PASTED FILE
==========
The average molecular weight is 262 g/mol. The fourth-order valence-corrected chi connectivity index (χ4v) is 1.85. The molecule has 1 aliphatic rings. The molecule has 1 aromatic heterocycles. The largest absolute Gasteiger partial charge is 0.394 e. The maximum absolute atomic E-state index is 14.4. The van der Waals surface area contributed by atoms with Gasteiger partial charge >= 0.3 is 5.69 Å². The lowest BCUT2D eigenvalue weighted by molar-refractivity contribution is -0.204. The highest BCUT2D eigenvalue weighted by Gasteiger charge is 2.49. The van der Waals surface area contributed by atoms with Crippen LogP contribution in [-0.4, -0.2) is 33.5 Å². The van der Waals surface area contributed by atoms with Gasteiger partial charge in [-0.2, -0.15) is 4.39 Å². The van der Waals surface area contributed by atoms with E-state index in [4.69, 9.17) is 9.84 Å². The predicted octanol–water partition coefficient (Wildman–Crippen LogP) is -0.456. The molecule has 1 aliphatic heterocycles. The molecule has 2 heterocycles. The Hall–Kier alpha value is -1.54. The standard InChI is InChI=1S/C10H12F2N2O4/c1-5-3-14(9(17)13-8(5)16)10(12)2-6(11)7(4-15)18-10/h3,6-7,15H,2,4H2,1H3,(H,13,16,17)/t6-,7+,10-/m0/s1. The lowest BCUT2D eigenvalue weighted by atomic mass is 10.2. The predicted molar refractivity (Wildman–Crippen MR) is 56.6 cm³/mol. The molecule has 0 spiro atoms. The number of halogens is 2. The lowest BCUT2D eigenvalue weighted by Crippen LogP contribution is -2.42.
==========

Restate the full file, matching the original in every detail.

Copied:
The average molecular weight is 262 g/mol. The fourth-order valence-corrected chi connectivity index (χ4v) is 1.85. The molecule has 1 aliphatic rings. The molecule has 1 aromatic heterocycles. The largest absolute Gasteiger partial charge is 0.394 e. The maximum absolute atomic E-state index is 14.4. The van der Waals surface area contributed by atoms with Gasteiger partial charge >= 0.3 is 5.69 Å². The lowest BCUT2D eigenvalue weighted by molar-refractivity contribution is -0.204. The highest BCUT2D eigenvalue weighted by Gasteiger charge is 2.49. The van der Waals surface area contributed by atoms with Crippen LogP contribution in [-0.4, -0.2) is 33.5 Å². The van der Waals surface area contributed by atoms with Gasteiger partial charge in [-0.2, -0.15) is 4.39 Å². The van der Waals surface area contributed by atoms with E-state index in [4.69, 9.17) is 9.84 Å². The predicted octanol–water partition coefficient (Wildman–Crippen LogP) is -0.456. The molecule has 1 aliphatic heterocycles. The molecule has 2 heterocycles. The Hall–Kier alpha value is -1.54. The standard InChI is InChI=1S/C10H12F2N2O4/c1-5-3-14(9(17)13-8(5)16)10(12)2-6(11)7(4-15)18-10/h3,6-7,15H,2,4H2,1H3,(H,13,16,17)/t6-,7+,10-/m0/s1. The lowest BCUT2D eigenvalue weighted by atomic mass is 10.2. The predicted molar refractivity (Wildman–Crippen MR) is 56.6 cm³/mol. The molecule has 0 spiro atoms. The number of halogens is 2. The lowest BCUT2D eigenvalue weighted by Crippen LogP contribution is -2.42.